The LORD is Waiting, If You Call Upon Him! (Isaiah 35; Isaiah 36)

Scripture reading – Isaiah 35; Isaiah 36

Our study of the Book of Isaiah makes a dramatic shift in today’s Scripture reading. Isaiah 35 continued the revelation of the LORD imparted to Isaiah. Isaiah 36, however, characterizes the role of the prophet as that of a contemporary historian.

Isaiah 35 – The Millennial Kingdom of Christ

Isaiah 34 recorded the summons of the nations of the world to the Battle of Armageddon where the LORD would pour out His wrath on all nations (34:1-7). Isaiah foretold how the LORD had determined to execute vengeance for Zion (the Jews), and in His book the judgment was written and sealed (34:8-17).

Isaiah 35 foretells the Millennial reign of Christ, and the restoration of creation from the effects of man’s sin. Isaiah prophesied, when the LORD returns, and reigns in Zion, the earth will be transformed. The dry land will spring forth with life, and the desert will be adorned with blossoms (35:1). Lebanon, once known for its fragrant cedars, will again display its glory. The beautiful oaks of Carmel will be restored, and the lush green pastures of Sharon will again reflect the glory and excellency of God (35:2).

When Christ returns, humanity will be healed from its ills, the weak will be strengthened (35:3), and the fearful emboldened (35:4). In that day, the blind will see, the deaf will hear, the lame will jump for joy (35:5), and the mute will break forth into singing (35:6a)! What a glorious day that will be.

The return of the LORD will restore nature. The desert will flow with streams of water (35:6b), and will blossom like an oasis (35:7). The redeemed will walk “The way of holiness” (or “the holy way”), and the highways will be safe (35:8-9).

Isaiah 36 – A Crisis in Judah

Isaiah, under the guidance of the LORD, then assumed the role of a scribe and historian. Recorded in this chapter are the current events of his day. To those who have followed these daily devotionals, Isaiah 36-39 will sound familiar. Our text is a parallel history of 2 Kings 17-20 and 2 Chronicles 32. (2 Kings was recorded before the Babylonian captivity, and 2 Chronicles is believed to have been penned by Ezra, following the return of God’s people to their land.)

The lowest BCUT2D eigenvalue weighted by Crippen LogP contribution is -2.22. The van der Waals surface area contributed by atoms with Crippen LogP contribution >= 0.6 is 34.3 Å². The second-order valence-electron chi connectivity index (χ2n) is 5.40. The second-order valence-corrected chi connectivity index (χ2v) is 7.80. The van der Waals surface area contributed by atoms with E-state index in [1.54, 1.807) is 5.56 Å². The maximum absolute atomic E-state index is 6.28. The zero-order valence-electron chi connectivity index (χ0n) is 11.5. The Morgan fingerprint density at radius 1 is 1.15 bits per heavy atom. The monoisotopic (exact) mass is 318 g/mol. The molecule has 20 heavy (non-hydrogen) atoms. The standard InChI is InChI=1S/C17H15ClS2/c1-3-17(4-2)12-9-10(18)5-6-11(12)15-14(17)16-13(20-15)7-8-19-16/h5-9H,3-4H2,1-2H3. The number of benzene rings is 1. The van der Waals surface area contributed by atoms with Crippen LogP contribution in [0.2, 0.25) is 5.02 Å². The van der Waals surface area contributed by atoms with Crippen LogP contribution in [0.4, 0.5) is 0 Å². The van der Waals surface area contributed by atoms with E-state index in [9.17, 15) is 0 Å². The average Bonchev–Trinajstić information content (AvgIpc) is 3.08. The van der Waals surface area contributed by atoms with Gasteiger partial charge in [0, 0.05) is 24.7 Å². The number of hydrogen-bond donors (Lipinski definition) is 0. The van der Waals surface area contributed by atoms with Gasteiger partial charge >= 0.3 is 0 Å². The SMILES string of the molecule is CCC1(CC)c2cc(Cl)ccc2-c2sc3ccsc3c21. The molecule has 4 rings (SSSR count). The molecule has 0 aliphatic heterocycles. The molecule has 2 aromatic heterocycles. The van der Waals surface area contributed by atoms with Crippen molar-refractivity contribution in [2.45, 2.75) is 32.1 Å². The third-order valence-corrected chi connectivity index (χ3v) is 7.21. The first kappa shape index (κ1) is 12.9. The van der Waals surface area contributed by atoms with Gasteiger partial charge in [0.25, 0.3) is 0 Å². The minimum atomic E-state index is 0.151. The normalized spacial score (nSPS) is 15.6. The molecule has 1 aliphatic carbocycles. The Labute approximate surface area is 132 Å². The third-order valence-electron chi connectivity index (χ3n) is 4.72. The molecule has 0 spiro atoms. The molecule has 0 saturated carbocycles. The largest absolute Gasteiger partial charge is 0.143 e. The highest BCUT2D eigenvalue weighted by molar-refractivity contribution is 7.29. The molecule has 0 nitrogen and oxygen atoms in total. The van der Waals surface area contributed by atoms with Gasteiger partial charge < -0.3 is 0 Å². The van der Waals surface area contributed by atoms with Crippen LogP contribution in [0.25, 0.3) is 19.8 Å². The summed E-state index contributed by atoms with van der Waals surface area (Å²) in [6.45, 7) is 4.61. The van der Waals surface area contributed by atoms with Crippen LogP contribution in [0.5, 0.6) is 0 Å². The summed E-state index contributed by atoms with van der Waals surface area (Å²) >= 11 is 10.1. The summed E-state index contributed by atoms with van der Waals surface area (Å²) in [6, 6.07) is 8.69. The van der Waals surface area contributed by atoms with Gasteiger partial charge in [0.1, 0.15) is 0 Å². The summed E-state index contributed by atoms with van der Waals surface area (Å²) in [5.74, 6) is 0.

The Siege of Jerusalem

Hezekiah ruled Judah for 29 years, and the events recorded in Isaiah 36 occurred during his 14th year as king. It was in that year, when Hezekiah was about 39 years old, that the armies of the Assyrian king Sennacherib invaded Judah, and began the siege of Jerusalem (36:1).

Rabshakeh, a general of Assyria, led a great army to the walls of Jerusalem, and there he began to reproach Hezekiah, and the soldiers of Judah (36:2-3). He attacked Hezekiah for his faith in the LORD, and mocked the soldiers on the wall for placing their confidence in the king (36:4-5). Unfortunately, rather than trust the LORD, Hezekiah made a treaty with Egypt, and Pharaoh failed to come to Judah’s aid (36:6).

The Scorn of Rabshakeh (36:7-21)

The Assyrian general mocked God, and scorned the people for placing their trust in Him (36:7). He urged Judah to pay tribute to the king of Assyria, and promised to give the nation 2,000 horses for war, but suggested there were not so many men in Judah that could ride horses into battle (368). Rabshakeh even declared the LORD led him to come against Judah with his army (33:10).

Fearing Rabshakeh’s words would discourage the soldiers on the walls of Jerusalem, Judah’s leaders requested the Assyrian deliver his message in the Syrian language (36:11-12). The general, however, refused and continued speaking in Hebrew, longing to discourage them (36:11).

With defiance and contempt, Rabshakeh foretold how the siege would eventually bring the people to famine, and thirst (36:12). He spoke against Hezekiah, and urged the people to neither trust their king or the LORD (36:13-16a). Rabshakeh asserted the fall of Judah and Jerusalem was inevitable, for the gods of other nations had failed to withstand the armies of Assyria (36:17-20).

The soldiers on the wall of Jerusalem remained silent, and none answered Rabshakeh’s insults (36:21). When the king heard the report of the Assyrian’s insults, he tore his robes (an outward sign of grief), and “went into the house of the LORD” (37:1).

Closing thoughts – Where and to whom do you turn in time of trouble? Hezekiah was one of the great kings in Judah’s history (with the exception of David and Solomon, none were greater). Yet, his failure to trust the LORD, and turn to Egypt instead had put the throne, the city, and the kingdom at risk. How different this story might have unfolded had he first turned to the LORD!

As we will see in the next devotional, the LORD was waiting to do for His people what no plot, plan or army could do without Him. When Hezekiah humbled himself, and called on the LORD, his prayers were answered and Jerusalem was saved (Isaiah 37).

Copyright © 2022 – Travis D. Smith